Wednesday, 3 November 2004
|0248 - Oh, and one other note|
I wonder if the likely result of President Bush winning the popular vote will silence the Left's calls for abolishing the electoral college...should Kerry win Ohio, and thus the election, he will have done so despite a worse result in the popular vote than Gore in 2000. The Electoral College will thereby have been the only way he'd have won.
current mood: amused
I said the exact same thing in my LJ. I still think we need to abolish the electoral collage. Should Bush win, I wonder who/what the democrats will blame this time.
The Electoral College is still flawed and outdated, even if changing it won't affect Kerry winning, or even if changing it will undo what would make Kerry win. Fixing the Electoral College, long term, is much, much more important than the outcome of a single election, even one with as much significance as this one. Assuming that everyone on the left holds their political positions only as long as it personally benefits them is shallow and arrogant.
No less shallow and arrogant than the Left's assuming the same of those of us on the other end of the spectrum.
I made no such assmuptions. However, you continue to keep lumping all of "the Left" into a single category and making sweeping statements without even noting the possibility of exceptions. I think my original statement stands, well proven.
I don't think the Electoral College is flawed; it does just what the Founders wanted it to do—act as one of many countervailing powers. Admittedly, things have changed in ways they didn't want (e.g. the rise of what they called "factions," i.e. political parties; we've also broken the Senate by making it popularly elected).
I don't think so either. The Electoral College was designed in the same way as the bicameral legislature was: to balance the effects of population concentration by ensuring that those who lived in less populated areas had a say in the outcome. It showed in the campaign, too: were it a straight popular vote, the candidates wouldn't have spent much time at all in places like Minnesota, Wisconsin, Iowa, or Colorado...those places derisively called "flyover states".
The Electoral College is not broken. That won't prevent some folks from trying to "fix" it.
But with the Electoral College, there were 30 other states that weren't visited by either candidate at all, and their constituents basically ignored because they were assumed to already go to one candidate or another, even if there might have been a significant faction in the state that want to go the other way. So your own argument, that all states, regardless of population, should get representation, seems to suggest that the Electoral College is flawed, at least to some extent.
If memory of American history serves ...
The Electoral College was considered a check against *ignorance*. In the late 18th and early 19th century, communication was not exactly a modern marvel--keep in mind that the Battle of New Orleans happened *after* the signing of the treaty that ended its war. I think the general idea was the same principle as the Senate's selection by state legislatures--a way to avoid 'mob rule' and impulse voting.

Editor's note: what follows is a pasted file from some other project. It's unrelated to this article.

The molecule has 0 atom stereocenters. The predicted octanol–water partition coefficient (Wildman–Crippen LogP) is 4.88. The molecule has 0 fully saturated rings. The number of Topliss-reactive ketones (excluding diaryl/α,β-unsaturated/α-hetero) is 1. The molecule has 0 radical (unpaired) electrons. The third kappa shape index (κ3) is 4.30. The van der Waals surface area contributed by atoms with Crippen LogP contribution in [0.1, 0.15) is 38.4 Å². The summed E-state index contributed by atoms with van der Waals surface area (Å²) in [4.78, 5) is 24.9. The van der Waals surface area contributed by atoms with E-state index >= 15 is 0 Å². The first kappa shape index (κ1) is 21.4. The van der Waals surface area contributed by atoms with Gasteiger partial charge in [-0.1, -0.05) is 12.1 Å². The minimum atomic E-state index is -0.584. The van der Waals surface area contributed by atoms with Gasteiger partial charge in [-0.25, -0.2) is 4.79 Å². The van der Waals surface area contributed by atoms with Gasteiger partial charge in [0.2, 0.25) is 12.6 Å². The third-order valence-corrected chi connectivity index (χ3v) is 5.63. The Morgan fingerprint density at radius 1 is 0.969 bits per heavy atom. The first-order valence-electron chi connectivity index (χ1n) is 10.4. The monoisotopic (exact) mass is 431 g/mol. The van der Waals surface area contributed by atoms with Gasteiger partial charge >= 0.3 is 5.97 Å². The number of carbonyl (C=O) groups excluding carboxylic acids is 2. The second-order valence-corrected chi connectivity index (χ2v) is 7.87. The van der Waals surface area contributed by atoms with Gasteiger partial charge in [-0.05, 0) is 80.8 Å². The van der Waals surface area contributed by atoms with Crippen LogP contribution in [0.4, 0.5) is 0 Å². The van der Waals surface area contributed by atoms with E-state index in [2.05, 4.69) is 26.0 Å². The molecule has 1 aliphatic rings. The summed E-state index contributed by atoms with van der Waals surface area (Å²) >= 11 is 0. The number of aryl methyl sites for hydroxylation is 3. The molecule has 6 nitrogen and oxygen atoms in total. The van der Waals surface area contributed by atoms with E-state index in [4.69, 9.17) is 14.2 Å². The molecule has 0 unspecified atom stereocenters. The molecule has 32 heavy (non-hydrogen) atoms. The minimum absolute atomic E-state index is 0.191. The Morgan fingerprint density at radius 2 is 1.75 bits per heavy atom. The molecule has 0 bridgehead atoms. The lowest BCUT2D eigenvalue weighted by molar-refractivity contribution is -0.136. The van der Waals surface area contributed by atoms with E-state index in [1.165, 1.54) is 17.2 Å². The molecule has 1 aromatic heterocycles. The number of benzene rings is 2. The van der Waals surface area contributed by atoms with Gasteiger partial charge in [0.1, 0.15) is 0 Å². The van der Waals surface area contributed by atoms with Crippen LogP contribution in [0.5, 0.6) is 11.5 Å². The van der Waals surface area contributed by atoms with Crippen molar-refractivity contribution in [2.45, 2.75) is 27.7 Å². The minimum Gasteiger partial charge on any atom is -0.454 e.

Again, the idea of party votes wasn't exactly installed at the writing of the Constitution. It somehow turned out easier, perhaps, to elect a whole party's electors rather than individual ones. And at that point, the electorate would be voting mainly with the party.
What happens these days, tho, is the fact that my vote in Illinois was worth less to either candidate than a homophobic client of my mother's who lives in Iowa. Plus, the electoral vote counting system gives, in a way, an undue bias *toward* smaller states, due to the two senators being counted.
I've seen ways to preserve the idea of the College that allow some concessions to popular votes, but the fate of the issue in Colorado makes me pessimistic.
Re: If memory of American history serves ...
Not to mention the fact that the Electoral College was designed originally to allow the less-populated southern states to have more of a voice than they would based on a popular vote--by allowing those states to count their slaves, at a rate of three-fifths of a person per slave, in their total population, which upped their proportional showing in the Electoral College, while at the same time denying those slaves that were boosting their numbers the right to vote. That way, the slave states could have a voice that represented the number of people--slave or free--in them, without allowing the slaves an actual voice.
Now that everyone who's counted can actually legally vote (assuming they're 18 and not a felon), there seems to be one fewer significant reason for having the proportional-voting system over a popular-vote, one-vote-means-one-vote election of the Presidency.